Political Consumerism: Its Motivations, Power, and Conditions in the Nordic Countries and Elsewhere

Proceedings from the 2nd International Seminar on Political Consumerism, Oslo August 26–29, 2004

image of Political Consumerism: Its Motivations, Power, and Conditions in the Nordic Countries and Elsewhere

The concept of political consumerism draws on the observation that consumer choice and the rising politics of products is an increasingly important form of political participation, especially with regard to such issues as human rights, animal rights, global solidarity and environmental responsibility. The 2nd International Seminar on Political Consumerism was arranged to enhance our knowledge about political consumerism. This report includes revised versions of the papers that were presented and discussed at the seminar. Scholars from various disciplines presented papers that discussed and analyzed such topics as the characteristics of (especially Nordic) political consumers and their motivations to express their political concerns through market channels, how consumer power and individual choice can be linked to public influence, political and market conditions for the success, effectiveness, or failure of political consumerism as a regulatory tool, and the framing, mobilization, and organizational processes behind political consumerism.



A Case of Discursive Political Consumerism: The Nike e-mail exchange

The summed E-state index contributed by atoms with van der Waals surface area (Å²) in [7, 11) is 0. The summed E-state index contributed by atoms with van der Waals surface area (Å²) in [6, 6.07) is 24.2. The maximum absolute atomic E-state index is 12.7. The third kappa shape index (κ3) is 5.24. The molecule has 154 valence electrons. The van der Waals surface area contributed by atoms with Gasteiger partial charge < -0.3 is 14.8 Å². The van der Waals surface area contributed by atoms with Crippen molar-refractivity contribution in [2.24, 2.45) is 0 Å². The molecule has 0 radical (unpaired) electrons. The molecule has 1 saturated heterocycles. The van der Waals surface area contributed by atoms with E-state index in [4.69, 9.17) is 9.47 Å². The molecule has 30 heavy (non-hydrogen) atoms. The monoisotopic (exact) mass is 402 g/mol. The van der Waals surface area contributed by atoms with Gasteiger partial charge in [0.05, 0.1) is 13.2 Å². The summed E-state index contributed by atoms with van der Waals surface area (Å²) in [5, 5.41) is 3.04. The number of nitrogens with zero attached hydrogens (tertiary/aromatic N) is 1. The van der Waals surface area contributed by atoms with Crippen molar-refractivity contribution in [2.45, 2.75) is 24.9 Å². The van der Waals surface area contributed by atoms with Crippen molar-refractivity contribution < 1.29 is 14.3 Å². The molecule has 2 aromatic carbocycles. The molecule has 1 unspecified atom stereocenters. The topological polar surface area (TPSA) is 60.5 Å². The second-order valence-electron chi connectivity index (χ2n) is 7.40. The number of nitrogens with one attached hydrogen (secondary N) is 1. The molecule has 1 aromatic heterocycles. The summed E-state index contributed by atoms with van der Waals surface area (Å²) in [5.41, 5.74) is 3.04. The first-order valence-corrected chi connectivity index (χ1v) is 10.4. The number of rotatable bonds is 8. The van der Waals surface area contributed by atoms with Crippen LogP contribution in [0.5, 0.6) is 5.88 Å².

Discursive political consumerism, the newest and most understudied form of political consumerism, is the focus of this paper. It investigates how the anti-sweatshop movement engaged in discursive political consumerism by using the Nike Email Exchange (NEE), which is estimated to have reached 11.4 people globally shortly after it was released electronically, as its case study. The paper uses the 3,655 emails received by the NEE originator as its main empirical material. This material is examined with a triangulation of methods: quantitative content analysis, qualitative textual (discourse) analysis as well as by situating the NEE in the history of the anti-sweatshop movement and in the literature on social movements and Internet activism. The study shows that scholarship on social movements is not able to explain newer forms of activism taking place in the virtual public sphere because it understands movement activism mostly as targeted at the nation-state or governmental institutions. Discursive political consumerism, however, uses the market as a political arena, targets corporations and challenges life styles and values of fellow citizens. Moreover, the case study also demonstrates that several of the fears about Internet activism expressed by social scientists need to be modified.


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